SFUSD offers mental health support in May and year-round
By Dr. Vincent Matthews
Across the country, Mental Health Awareness Month is recognized in May. For students within the San Francisco Unified School District, mental health and wellness is a priority year-round. And, as we emerge from the pandemic isolation and students return to school buildings, we are working with The City and community partners to provide even more access to school-based mental health support.
Most students face personal challenges at school or at home at some point, and our school staff and community agencies who work with our schools are there to help. We have school nurses and social workers at every school, all of our high schools have Wellness Centers.
School social workers are dedicated to addressing barriers to student success in addition to enhancing the social and emotional growth and academic outcomes for all students. This is done through school-focused case management for individual students and families, small group counseling, individual one-on-one support, and trauma informed teacher consultations. School social workers partner with teachers to promote a positive classroom climate and connect students with resources.
School nurses are trained to recognize and respond to a wide range of health and behavioral concerns that may affect a child’s academic achievement and attendance, as well as concerns that can have school-wide impacts, like infectious disease.
This past year we’ve faced a health emergency like never before and our staff have stepped up to support SFUSD students during this challenging time. During this past year, schools implemented a district-wide family wellness check-in protocol for the staff concerned about student wellbeing. As a part of the protocol, SFUSD school staff called students and families multiple times for “Family Wellness Check-ins” to identify needs and discuss how schools could help families meet their basic needs.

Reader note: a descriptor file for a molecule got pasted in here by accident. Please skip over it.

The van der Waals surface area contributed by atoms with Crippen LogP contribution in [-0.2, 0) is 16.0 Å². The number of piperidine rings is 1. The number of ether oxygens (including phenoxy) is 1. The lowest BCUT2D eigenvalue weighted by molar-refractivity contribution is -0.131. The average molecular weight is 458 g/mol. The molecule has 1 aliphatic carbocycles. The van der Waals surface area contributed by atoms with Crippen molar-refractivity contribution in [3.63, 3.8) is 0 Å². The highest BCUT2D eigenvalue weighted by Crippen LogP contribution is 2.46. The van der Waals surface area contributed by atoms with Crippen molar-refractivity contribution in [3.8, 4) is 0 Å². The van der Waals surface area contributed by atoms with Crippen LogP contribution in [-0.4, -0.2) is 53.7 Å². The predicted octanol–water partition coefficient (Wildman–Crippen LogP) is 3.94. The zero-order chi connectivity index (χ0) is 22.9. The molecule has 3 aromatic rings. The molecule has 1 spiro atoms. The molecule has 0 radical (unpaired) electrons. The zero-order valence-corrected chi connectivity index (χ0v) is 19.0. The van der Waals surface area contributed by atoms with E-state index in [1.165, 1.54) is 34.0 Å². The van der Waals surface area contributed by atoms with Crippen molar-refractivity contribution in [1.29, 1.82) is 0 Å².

We’ve worked to provide access to services and support student mental health while school buildings were closed due to COVID-19 by conducting activities using Social Emotional Learning (SEL) curriculum, offering technology equipment and support, providing meal drop offs, developing a hub for students and families to easily access support services and linkages to resources, providing student support sessions individually or in groups via video conference, and offering a language phone line to connect with families with limited English proficiency.
During Mental Health Awareness Month, we are recommitting to creating school communities that fully serve students’ well-being, growth and development. As we plan for all students to fully return to in-person learning in the fall, we continue to explore ways our schools can serve students’ mental, physical and emotional health as well as their academic progress.
This page was last updated on June 7, 2021